Air tanker slides off runway at Manning, Alberta

The crew of two was transported to a hospital for evaluation.

(UPDATED at 8:59 a.m. MDT, May 7, 2016)

The Whistler Question reports that the pilot of the air tanker that slid off the runway at Manning, Alberta “suffered a medical episode” and the co-pilot was forced to land the plane. This occurred while the aircraft was approaching to land.

Below is an excerpt from the article:

…During the emergency landing at the airport strip, the plane veered off the runway and came to rest in the ditch, luckily without catching fire.

The co-pilot was not injured and walked away from the crash, but the pilot suffered a cut to the head, though he was conscious and breathing when first responders arrived.

His injuries are not considered life-threatening.

Global News had a similar report.


(Originally published at 9:42 p.m. MDT May 5, 2016)

Above: Alberta premier Rachel Notley confirms the air tanker incident at Manning.

An air tanker slid off the runway Thursday at the Manning, Alberta airport. There were no fatalities but the two pilots were being evaluated at a hospital. The air tanker had been working a fire near Manning before the incident.

T 45 at Manning Alberta
An air tanker at Manning Alberta slid off the runway on Thursday. CTV news photo.

CBC news quoted Eleanor Miclette, the acting chief administrative officer for the County of Northern Lights, who said the air crew lost control of the plane’s steering and crash-landed at the end of the runway around 4 p.m. The aircraft, a Convair, leaked fuel following the crash but there was no fire.

The position of the aircraft in the photo above is similar to that in the 2010 off-runway excursion of Neptune’s Tanker 44, a P2V, when a hydraulic failure upon landing led to inadequate brakes. The position is reminiscent of Minden’s Tanker 48 in 2014 that had a hydraulic failure causing the nose wheel to collapse while landing.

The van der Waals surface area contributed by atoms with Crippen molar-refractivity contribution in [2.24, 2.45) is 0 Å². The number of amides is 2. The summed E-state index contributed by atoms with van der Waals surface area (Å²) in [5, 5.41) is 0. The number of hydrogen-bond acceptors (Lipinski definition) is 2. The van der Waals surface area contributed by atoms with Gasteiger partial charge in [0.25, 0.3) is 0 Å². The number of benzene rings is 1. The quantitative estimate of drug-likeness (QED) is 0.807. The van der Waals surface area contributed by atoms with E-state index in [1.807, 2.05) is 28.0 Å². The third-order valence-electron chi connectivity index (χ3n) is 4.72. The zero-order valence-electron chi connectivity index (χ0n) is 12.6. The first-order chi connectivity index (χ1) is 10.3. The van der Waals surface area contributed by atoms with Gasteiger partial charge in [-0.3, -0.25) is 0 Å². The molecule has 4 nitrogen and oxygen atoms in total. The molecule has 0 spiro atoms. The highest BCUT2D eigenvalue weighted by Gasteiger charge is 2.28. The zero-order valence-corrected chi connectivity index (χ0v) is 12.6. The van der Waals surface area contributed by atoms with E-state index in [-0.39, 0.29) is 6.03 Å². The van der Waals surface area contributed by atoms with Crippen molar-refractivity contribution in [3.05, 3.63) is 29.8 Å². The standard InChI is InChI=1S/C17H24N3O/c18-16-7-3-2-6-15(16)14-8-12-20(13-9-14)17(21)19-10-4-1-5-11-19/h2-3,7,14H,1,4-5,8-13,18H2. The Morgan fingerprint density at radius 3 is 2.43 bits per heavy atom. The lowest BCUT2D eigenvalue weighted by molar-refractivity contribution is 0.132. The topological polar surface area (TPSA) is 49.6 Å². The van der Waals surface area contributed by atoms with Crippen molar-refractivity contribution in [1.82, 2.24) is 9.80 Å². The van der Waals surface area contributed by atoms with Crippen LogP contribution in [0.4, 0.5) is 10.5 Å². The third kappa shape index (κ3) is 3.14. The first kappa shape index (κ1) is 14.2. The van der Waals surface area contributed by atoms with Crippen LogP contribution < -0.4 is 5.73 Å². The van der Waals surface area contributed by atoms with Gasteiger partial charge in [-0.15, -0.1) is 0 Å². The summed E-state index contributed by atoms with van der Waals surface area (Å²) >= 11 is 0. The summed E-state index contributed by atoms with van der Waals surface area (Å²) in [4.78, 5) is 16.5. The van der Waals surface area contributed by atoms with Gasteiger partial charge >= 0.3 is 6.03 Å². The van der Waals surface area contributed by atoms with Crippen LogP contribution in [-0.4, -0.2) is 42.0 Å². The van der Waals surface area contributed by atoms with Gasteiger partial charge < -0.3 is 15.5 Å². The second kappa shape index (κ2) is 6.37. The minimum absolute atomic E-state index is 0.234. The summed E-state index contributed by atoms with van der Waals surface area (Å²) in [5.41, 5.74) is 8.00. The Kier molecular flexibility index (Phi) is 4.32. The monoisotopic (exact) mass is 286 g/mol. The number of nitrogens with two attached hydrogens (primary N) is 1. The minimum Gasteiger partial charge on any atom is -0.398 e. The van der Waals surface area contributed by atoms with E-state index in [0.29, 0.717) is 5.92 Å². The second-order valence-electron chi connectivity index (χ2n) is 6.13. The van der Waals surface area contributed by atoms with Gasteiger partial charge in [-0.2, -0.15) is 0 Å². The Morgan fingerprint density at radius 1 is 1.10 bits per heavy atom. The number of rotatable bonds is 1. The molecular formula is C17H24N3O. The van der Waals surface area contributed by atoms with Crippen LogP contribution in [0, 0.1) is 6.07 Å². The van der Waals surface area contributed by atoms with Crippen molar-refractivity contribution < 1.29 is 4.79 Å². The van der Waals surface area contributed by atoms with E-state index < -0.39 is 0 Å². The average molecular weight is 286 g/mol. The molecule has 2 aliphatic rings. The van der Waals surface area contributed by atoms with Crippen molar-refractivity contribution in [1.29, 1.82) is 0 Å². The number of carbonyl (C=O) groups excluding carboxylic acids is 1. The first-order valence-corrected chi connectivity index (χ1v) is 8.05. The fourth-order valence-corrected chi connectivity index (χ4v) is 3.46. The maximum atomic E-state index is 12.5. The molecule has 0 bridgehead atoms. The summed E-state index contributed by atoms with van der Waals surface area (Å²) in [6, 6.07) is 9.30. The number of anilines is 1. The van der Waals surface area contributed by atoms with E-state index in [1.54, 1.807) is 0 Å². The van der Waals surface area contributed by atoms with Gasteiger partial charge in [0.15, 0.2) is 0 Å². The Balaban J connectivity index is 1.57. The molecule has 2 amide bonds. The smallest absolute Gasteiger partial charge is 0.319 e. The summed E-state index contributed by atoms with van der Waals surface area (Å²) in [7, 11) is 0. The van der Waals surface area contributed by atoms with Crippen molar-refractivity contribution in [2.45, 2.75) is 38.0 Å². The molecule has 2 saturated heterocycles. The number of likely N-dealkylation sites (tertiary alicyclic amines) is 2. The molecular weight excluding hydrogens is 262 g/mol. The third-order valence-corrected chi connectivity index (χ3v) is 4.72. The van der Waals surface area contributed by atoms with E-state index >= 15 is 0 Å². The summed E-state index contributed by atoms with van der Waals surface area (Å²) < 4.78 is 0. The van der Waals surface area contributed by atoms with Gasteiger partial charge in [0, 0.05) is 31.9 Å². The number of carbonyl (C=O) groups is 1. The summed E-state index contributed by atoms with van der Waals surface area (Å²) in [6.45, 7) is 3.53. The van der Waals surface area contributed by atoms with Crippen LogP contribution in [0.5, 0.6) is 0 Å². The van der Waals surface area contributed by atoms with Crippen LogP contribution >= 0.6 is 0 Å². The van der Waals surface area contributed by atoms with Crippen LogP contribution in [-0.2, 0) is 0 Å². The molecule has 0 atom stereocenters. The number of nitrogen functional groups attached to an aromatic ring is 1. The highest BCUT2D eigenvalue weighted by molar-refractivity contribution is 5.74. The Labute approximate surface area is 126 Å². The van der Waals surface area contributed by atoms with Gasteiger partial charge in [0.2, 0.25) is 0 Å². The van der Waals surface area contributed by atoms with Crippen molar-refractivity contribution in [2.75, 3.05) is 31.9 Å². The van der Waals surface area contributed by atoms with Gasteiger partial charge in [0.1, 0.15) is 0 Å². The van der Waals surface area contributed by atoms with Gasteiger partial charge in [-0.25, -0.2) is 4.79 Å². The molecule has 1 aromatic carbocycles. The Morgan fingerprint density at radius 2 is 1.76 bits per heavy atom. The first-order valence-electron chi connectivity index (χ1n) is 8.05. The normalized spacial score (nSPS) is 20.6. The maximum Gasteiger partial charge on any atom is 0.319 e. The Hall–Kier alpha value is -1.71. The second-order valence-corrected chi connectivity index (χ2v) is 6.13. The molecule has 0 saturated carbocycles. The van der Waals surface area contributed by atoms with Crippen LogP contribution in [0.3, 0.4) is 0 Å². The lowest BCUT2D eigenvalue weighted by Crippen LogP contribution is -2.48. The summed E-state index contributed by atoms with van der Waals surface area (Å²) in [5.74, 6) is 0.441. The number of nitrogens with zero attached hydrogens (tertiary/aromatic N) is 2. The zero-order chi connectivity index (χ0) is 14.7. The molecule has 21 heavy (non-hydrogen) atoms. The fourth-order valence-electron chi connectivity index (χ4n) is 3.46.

Tanker 45 at JEFFCO
Conair’s Tanker 45 at JEFFCO airport near Denver, June 2012 during the High Park Fire. In the Canadian aircraft registry, it is listed as a Convair 340-32 manufactured in 1953. Photo by Shane Harvey.

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9 thoughts on “Air tanker slides off runway at Manning, Alberta”

  1. Stick to the facts..the comparison to other accidents are not relevant.
    Wait for the details to emerge.

      1. The comparison is the “hydraulic failure” your writings elude to the fact that the Convair met the same fate.

  2. This seems like an unnecessary comparison, Bill. Even irresponsible, given the absence of facts. Every aircraft that exits the runway into a ditch will look like this. If the only comparison you are trying to make is the position of the aircraft, then why make it at all?

    1. That is a very serious accusation Mr. or Ms. “Opinion”.

      Guessing about the cause of the crash would have been ill-advised, but mentioning that the three aircraft ended up in similar positions is definitely not “irresponsible”. Some readers will find it interesting that in the last six years there have been three air tanker off-runway excursions that ended up looking similar to this. However it is possible that someone associated with those three companies don’t like for the public to be reminded of their unfortunate incidents.

      We are thankful that in the 2010 and 2014 accidents there were no serious injuries. We’re still waiting to hear about the results of the hospital evaluation of the pilots at Manning.

  3. The second word of the third paragraph is POSITION. I agree with Bill on this. Nowhere in the article that I could see did he refer to the same problem as in the other incidents of Tankers sliding off a runway. But what do I know….

  4. Why aren’t they using some of the super tankers out of Co. (US) ? They keep talking about how much water they can carry. If they used the super tankers wouldn’t that help the fire fighters?

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